When the British horror film The Descent hit American theaters in August 2006, it had already won over UK audiences and premiered with rave reviews at the Venice Film Festival. But behind the scenes, The Descent survived on an extremely low budget, broke the genre mold with its all-female cast, and even worked around the clock to release before an American competitor film.
In the years since, The Descent has garnered an international following due to its unnervingly claustrophobic premise, impeccable acting and direction, and utterly horrifying special effects. Set a year after the protagonist Sarah has suffered a traumatic loss, The Descent follows six female friends on their adventurous attempt to get Sarah's life back to normal. When a cave they are exploring crumbles and leaves them stranded in an uncharted system in the Appalachians with limited supplies and no hope for rescue, their friendships and survival skills are put to the test.
As if things aren't bad enough, the women quickly realize they are not alone. They encounter a civilization of humanoid underground beings who have an acute sense of hearing and an otherworldly lust for blood. The film quickly blossoms into a hybrid slasher and psychological drama.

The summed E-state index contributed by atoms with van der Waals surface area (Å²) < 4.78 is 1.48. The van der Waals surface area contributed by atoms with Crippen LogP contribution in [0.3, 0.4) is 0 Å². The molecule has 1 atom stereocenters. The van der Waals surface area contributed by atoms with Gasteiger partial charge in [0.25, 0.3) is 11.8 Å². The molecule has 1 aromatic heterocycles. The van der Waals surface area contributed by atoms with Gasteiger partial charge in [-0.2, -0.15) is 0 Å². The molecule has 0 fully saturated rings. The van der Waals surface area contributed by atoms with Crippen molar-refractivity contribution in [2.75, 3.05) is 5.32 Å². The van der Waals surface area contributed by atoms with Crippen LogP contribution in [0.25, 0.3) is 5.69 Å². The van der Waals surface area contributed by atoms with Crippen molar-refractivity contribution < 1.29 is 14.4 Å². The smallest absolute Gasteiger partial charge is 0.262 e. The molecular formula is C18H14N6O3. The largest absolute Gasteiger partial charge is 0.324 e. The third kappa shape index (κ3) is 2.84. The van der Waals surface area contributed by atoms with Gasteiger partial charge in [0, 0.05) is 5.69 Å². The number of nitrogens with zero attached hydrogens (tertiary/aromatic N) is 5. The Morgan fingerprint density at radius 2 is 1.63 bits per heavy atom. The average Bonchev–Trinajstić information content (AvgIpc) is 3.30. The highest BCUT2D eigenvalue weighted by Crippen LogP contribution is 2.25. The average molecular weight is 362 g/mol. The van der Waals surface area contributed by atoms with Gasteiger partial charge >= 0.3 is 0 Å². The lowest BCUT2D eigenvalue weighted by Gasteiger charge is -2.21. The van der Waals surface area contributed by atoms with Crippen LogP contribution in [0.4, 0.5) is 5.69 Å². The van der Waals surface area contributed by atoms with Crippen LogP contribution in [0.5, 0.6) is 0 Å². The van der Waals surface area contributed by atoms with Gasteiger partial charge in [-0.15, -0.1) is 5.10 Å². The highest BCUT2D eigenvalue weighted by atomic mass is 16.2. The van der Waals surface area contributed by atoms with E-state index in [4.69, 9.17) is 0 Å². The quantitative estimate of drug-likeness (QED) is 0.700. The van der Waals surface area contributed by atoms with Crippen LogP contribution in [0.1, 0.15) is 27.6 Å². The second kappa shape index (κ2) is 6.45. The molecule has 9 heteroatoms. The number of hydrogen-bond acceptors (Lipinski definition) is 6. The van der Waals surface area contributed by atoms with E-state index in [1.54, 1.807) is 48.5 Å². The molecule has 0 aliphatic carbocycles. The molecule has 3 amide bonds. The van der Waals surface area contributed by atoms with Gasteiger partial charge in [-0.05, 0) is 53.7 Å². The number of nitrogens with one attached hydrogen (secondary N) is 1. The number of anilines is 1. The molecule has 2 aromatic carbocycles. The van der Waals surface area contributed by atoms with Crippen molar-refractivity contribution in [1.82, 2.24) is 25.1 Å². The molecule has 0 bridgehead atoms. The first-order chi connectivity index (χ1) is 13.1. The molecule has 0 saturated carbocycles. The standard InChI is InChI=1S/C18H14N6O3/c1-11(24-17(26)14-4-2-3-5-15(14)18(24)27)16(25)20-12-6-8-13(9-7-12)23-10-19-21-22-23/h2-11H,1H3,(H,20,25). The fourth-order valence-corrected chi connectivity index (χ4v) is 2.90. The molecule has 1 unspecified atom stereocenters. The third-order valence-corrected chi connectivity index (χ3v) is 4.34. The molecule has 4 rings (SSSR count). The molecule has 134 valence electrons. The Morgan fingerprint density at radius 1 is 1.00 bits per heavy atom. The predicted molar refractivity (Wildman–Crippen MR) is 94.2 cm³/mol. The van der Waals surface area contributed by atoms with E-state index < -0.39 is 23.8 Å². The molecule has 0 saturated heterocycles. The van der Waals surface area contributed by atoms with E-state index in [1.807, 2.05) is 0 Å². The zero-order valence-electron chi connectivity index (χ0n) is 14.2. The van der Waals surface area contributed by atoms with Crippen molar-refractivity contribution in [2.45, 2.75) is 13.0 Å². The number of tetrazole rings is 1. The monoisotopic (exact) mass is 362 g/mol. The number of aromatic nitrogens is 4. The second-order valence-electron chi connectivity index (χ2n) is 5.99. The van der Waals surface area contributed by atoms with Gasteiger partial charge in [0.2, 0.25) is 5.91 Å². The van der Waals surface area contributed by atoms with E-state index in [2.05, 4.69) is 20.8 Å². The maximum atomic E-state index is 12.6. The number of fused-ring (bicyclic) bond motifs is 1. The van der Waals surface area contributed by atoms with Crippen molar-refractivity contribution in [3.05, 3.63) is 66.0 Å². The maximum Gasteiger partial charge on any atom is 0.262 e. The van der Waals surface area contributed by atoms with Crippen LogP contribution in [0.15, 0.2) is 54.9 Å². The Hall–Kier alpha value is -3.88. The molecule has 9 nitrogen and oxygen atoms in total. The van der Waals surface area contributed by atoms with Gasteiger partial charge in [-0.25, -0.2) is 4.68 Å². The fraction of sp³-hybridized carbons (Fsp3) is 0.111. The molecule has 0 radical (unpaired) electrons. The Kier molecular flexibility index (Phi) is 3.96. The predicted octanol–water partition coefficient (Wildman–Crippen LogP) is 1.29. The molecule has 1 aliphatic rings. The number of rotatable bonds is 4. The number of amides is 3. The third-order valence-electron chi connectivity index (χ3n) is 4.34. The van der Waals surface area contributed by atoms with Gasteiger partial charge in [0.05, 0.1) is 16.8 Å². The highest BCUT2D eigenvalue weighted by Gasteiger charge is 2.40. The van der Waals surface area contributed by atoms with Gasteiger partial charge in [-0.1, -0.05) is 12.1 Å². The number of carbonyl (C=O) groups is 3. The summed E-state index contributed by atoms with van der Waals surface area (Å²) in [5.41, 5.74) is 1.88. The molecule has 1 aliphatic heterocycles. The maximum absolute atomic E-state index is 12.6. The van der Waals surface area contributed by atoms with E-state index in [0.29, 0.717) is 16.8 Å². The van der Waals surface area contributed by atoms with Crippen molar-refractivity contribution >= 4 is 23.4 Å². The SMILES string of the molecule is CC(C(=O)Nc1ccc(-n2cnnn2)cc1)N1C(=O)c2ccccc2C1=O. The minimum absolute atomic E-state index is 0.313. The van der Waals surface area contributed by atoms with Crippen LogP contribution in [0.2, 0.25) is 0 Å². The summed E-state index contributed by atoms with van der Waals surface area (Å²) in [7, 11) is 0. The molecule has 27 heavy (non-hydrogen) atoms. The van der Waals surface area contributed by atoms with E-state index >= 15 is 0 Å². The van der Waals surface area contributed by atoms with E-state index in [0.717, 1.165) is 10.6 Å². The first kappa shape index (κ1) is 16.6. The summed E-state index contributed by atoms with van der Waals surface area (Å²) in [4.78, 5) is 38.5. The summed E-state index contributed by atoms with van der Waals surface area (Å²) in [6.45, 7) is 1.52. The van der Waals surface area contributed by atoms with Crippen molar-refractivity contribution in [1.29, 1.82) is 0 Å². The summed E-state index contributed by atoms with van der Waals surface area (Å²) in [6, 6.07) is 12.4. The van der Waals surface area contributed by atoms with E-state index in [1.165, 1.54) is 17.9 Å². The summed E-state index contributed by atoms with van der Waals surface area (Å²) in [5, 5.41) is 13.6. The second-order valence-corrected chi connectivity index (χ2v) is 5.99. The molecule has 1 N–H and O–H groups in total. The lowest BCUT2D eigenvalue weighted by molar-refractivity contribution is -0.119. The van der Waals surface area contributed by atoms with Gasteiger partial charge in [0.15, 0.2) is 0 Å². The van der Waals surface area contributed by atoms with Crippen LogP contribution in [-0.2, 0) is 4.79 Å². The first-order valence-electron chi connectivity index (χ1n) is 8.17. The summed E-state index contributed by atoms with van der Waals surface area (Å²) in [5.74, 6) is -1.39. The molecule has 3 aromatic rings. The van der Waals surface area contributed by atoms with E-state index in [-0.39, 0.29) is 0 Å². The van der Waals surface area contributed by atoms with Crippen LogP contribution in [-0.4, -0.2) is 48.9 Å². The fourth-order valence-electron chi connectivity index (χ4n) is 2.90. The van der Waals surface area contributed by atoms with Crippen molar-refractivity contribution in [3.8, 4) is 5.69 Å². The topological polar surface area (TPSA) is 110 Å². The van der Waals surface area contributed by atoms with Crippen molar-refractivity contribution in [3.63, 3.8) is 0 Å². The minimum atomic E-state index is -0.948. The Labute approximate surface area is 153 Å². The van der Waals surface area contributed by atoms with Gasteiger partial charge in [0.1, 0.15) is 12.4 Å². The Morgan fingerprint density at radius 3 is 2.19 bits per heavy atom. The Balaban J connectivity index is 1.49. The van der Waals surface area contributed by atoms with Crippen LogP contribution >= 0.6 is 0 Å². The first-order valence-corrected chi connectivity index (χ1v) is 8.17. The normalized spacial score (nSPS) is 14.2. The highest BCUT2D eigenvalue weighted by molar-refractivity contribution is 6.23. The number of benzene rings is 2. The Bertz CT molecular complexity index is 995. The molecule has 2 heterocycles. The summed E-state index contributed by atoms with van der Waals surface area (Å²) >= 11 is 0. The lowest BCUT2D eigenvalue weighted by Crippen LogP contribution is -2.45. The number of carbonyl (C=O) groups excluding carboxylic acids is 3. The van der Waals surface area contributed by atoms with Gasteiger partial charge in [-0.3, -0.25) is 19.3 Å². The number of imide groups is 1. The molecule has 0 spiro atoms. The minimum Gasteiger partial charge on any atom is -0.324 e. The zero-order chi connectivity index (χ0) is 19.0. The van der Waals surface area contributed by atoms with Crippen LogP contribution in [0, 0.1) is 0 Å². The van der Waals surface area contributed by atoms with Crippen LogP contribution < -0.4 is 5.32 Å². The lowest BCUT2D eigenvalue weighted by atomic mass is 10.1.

According to the filmmakers and actresses, the making of The Descent was exciting, terrifying, and creatively fulfilling. With a desire to create fleshed-out characters and slowly build tension, writer-director Neil Marshall (who has since directed episodes of Game of Thrones and Westworld) brought his love for horror and his openness for collaboration to the set, and as millions of fans can attest, it worked.
The Filmmakers Were In A Race With Another Cave Creature Feature In ProductionPhoto: The Cave / Screen Gems